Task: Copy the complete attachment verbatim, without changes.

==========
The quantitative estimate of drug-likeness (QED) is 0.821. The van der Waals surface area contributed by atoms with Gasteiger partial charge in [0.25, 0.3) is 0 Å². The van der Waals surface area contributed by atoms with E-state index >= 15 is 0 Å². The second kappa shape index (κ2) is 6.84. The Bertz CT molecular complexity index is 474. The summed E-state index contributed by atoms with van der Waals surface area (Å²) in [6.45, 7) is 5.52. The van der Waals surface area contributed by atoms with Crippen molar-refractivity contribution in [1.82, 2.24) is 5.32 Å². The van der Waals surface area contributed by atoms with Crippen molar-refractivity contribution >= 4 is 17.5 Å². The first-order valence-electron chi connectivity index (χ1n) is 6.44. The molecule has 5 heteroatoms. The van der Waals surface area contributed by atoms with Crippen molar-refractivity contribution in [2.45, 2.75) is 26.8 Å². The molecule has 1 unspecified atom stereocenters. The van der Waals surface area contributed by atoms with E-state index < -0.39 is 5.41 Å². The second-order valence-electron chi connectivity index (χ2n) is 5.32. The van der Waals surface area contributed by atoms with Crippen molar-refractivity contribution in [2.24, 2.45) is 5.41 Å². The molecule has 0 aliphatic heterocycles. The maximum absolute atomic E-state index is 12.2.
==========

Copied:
The quantitative estimate of drug-likeness (QED) is 0.821. The van der Waals surface area contributed by atoms with Gasteiger partial charge in [0.25, 0.3) is 0 Å². The van der Waals surface area contributed by atoms with E-state index >= 15 is 0 Å². The second kappa shape index (κ2) is 6.84. The Bertz CT molecular complexity index is 474. The summed E-state index contributed by atoms with van der Waals surface area (Å²) in [6.45, 7) is 5.52. The van der Waals surface area contributed by atoms with Crippen molar-refractivity contribution in [1.82, 2.24) is 5.32 Å². The van der Waals surface area contributed by atoms with Crippen molar-refractivity contribution >= 4 is 17.5 Å². The first-order valence-electron chi connectivity index (χ1n) is 6.44. The molecule has 5 heteroatoms. The van der Waals surface area contributed by atoms with Crippen molar-refractivity contribution in [2.45, 2.75) is 26.8 Å². The molecule has 1 unspecified atom stereocenters. The van der Waals surface area contributed by atoms with E-state index < -0.39 is 5.41 Å². The second-order valence-electron chi connectivity index (χ2n) is 5.32. The van der Waals surface area contributed by atoms with Crippen molar-refractivity contribution in [2.24, 2.45) is 5.41 Å². The molecule has 0 aliphatic heterocycles. The maximum absolute atomic E-state index is 12.2.